Roving thoughts and provocations

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The Serbian Charade

Serbian rioters attacking the US Embassy in Belgrade to protest Kosovo’s declaration of independence, February 19, 2008 (AFP/Getty Images)

In late September, I went to hear the President of Serbia, Boris Tadic, speak to students and professors at Columbia University. He was in New York leading his country’s delegation to the UN General Assembly meeting. Tadic is a nice-looking, charming, and articulate man without a trace of Milosevic’s arrogance. He said many reassuring things about democracy in Serbia, maintaining peace in the region, and preserving the territorial integrity of Bosnia. But, when it came to Kosovo, he asserted that Serbia will “never, under any circumstances, implicitly or explicitly, recognize Kosovo’s unilateral declaration of independence.”

Tadic said that Serbia is looking forward to the decision of the International Court of Justice in The Hague (the case is set to open on December 1, and a decision is expected sometime in 2010); he appeared to be convinced that the court will support Serbia’s contention that the declaration broke international law. He added that he would remind the members of the UN General Assembly of the fundamental principles of the UN Charter that were broken by the member states that recognized Kosovo.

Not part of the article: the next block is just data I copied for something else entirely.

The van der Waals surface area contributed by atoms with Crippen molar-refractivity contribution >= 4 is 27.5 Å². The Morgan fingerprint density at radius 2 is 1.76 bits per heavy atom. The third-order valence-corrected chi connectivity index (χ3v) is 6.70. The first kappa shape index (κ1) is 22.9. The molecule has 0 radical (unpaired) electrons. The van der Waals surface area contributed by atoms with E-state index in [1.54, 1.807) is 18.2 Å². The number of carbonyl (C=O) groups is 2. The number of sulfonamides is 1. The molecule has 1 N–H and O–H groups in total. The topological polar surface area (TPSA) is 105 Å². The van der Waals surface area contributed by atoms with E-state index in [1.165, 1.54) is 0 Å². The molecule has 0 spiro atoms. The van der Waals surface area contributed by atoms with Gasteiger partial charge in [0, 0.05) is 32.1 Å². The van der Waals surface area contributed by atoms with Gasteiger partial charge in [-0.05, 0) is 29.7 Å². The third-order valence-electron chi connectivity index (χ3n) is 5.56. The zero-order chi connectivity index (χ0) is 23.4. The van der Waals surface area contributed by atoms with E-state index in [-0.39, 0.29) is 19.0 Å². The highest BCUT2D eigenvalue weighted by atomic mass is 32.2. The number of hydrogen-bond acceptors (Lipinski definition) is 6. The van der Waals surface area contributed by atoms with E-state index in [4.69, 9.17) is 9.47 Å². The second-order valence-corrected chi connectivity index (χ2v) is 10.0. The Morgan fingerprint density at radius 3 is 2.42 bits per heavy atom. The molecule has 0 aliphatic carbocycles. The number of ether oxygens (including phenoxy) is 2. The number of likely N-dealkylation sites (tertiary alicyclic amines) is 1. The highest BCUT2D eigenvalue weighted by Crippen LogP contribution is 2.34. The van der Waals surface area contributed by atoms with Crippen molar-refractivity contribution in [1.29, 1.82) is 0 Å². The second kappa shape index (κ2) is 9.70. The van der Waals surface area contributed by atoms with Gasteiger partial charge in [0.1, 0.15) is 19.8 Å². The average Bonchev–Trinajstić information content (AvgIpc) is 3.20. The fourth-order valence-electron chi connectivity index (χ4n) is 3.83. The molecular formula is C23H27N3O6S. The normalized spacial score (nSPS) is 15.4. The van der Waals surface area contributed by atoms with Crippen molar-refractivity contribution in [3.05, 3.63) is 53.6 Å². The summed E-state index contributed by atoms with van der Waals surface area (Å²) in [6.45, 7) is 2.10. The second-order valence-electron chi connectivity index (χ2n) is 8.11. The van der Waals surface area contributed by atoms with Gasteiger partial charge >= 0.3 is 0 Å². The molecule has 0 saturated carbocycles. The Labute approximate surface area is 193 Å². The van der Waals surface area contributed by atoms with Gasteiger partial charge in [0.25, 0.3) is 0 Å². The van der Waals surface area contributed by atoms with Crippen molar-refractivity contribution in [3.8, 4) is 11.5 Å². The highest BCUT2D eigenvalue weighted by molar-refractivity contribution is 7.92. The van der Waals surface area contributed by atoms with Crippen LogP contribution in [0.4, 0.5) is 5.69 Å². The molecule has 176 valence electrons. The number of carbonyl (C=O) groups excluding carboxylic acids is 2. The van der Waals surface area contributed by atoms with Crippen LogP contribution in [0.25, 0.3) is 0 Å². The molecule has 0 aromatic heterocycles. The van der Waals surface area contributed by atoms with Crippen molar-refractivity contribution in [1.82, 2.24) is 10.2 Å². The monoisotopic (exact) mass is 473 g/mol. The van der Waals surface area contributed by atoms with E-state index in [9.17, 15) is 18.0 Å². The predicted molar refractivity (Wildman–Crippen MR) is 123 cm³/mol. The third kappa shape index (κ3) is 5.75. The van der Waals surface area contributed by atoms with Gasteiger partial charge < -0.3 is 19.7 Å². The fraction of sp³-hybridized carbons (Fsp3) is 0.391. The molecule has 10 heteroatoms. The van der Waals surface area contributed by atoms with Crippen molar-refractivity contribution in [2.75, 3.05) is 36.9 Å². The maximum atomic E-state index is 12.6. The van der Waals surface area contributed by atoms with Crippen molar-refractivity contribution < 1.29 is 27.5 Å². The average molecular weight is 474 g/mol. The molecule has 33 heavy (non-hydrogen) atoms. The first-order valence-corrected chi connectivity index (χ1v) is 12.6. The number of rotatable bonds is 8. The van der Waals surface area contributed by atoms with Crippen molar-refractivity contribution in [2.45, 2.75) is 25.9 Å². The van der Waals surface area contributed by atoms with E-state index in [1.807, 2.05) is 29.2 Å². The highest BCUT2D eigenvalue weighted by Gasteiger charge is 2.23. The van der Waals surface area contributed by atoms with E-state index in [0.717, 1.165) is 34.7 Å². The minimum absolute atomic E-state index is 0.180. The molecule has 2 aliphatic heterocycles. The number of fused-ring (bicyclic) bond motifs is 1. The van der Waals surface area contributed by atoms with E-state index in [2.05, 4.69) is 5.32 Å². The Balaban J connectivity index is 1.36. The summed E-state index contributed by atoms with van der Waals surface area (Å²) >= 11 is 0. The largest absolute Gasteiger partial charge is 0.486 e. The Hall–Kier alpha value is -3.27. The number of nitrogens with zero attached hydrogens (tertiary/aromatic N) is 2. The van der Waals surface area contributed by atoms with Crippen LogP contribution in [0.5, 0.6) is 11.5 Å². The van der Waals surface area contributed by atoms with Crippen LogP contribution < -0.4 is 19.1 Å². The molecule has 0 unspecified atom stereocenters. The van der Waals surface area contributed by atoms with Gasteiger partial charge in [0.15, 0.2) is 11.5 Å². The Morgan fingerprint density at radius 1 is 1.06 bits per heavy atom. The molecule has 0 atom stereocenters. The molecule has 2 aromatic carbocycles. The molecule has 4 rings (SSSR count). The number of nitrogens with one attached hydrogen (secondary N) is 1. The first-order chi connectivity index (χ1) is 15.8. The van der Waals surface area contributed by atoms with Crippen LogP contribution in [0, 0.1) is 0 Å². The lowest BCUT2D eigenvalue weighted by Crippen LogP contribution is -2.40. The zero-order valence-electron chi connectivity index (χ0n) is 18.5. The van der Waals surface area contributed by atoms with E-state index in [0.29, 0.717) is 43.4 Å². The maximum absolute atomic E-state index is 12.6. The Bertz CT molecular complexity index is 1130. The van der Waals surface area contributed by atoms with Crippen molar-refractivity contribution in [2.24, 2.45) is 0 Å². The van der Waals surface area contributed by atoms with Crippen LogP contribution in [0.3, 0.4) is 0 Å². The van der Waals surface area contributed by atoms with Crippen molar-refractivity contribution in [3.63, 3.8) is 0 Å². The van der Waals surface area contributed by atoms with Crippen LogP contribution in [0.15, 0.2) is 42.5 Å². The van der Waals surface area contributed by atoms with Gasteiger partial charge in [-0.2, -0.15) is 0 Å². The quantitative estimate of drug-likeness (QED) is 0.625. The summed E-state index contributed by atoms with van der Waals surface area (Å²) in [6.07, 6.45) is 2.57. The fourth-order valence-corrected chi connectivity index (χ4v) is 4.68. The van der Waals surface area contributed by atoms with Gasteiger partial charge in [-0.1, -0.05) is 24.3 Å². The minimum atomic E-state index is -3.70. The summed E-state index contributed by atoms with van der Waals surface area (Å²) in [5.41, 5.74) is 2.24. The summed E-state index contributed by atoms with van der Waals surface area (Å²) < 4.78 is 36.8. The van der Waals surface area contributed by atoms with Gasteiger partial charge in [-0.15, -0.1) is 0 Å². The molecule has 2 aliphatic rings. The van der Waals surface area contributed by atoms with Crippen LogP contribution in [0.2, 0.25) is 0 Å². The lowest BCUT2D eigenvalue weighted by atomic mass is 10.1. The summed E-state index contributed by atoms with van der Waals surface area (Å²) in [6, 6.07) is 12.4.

I know that Tadic has to mollify the nationalist lunatics at home, but to hear an intelligent man argue for such obviously idiotic and self-defeating policy was embarrassing. What he and almost all Serbian politicians will not admit is that a decision favorable to Serbia by The Hague court—which is not beyond the realm of possibility since international precedents and agreements were broken by recognizing the secessionist region—would be a calamity. Even if Kosovars agreed to be ruled once again by Serbs, which of course they never will, how would Serbia integrate politically and economically two million people who hate their guts? What’s more, given full political rights, their mortal enemies would become the dominant political party in the country and do what they please with that power.

Tadic speculated that after a favorable decision in The Hague, there could be fresh talks with Pristina on Kosovo’s status, during which, so he imagines, Kosovars would agree to some sort of autonomy within Serbia. But that too is a pipe dream.

More than once, while he talked, Tadic made me think of Obama and Afghanistan. In their hearts, both men surely must know the futility of continuing the charade, and yet, lacking resolve to confront the fools among them, they continue to be trapped in policies guaranteed to fail.

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